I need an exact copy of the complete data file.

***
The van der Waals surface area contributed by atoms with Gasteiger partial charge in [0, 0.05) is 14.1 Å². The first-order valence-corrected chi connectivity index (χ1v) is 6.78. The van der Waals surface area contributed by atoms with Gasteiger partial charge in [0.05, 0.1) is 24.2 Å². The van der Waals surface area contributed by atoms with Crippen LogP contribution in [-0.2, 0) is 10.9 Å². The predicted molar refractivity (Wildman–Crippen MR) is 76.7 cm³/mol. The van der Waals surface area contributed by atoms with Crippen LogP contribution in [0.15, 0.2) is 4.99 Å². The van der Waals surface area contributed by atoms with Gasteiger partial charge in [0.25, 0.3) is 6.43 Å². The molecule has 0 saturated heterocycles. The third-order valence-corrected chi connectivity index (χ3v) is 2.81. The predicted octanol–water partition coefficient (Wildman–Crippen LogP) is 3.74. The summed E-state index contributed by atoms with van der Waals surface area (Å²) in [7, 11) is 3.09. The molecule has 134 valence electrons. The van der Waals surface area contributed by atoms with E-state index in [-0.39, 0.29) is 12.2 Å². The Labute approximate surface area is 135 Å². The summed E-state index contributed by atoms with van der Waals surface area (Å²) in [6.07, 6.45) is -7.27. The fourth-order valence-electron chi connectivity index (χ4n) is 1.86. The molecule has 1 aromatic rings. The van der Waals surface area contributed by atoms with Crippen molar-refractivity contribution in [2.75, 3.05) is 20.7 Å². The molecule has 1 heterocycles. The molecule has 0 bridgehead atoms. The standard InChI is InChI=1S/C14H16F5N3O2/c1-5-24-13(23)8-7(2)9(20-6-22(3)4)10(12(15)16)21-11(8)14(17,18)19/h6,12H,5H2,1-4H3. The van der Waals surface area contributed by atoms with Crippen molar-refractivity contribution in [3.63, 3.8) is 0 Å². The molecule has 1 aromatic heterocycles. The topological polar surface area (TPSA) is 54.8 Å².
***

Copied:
The van der Waals surface area contributed by atoms with Gasteiger partial charge in [0, 0.05) is 14.1 Å². The first-order valence-corrected chi connectivity index (χ1v) is 6.78. The van der Waals surface area contributed by atoms with Gasteiger partial charge in [0.05, 0.1) is 24.2 Å². The van der Waals surface area contributed by atoms with Crippen LogP contribution in [-0.2, 0) is 10.9 Å². The predicted molar refractivity (Wildman–Crippen MR) is 76.7 cm³/mol. The van der Waals surface area contributed by atoms with Crippen LogP contribution in [0.15, 0.2) is 4.99 Å². The van der Waals surface area contributed by atoms with Gasteiger partial charge in [0.25, 0.3) is 6.43 Å². The molecule has 0 saturated heterocycles. The third-order valence-corrected chi connectivity index (χ3v) is 2.81. The predicted octanol–water partition coefficient (Wildman–Crippen LogP) is 3.74. The summed E-state index contributed by atoms with van der Waals surface area (Å²) in [7, 11) is 3.09. The molecule has 134 valence electrons. The van der Waals surface area contributed by atoms with E-state index in [-0.39, 0.29) is 12.2 Å². The Labute approximate surface area is 135 Å². The summed E-state index contributed by atoms with van der Waals surface area (Å²) in [6.07, 6.45) is -7.27. The fourth-order valence-electron chi connectivity index (χ4n) is 1.86. The molecule has 1 aromatic rings. The van der Waals surface area contributed by atoms with Crippen molar-refractivity contribution in [2.75, 3.05) is 20.7 Å². The molecule has 1 heterocycles. The molecule has 0 bridgehead atoms. The standard InChI is InChI=1S/C14H16F5N3O2/c1-5-24-13(23)8-7(2)9(20-6-22(3)4)10(12(15)16)21-11(8)14(17,18)19/h6,12H,5H2,1-4H3. The van der Waals surface area contributed by atoms with Crippen molar-refractivity contribution in [3.63, 3.8) is 0 Å². The molecule has 1 aromatic heterocycles. The topological polar surface area (TPSA) is 54.8 Å².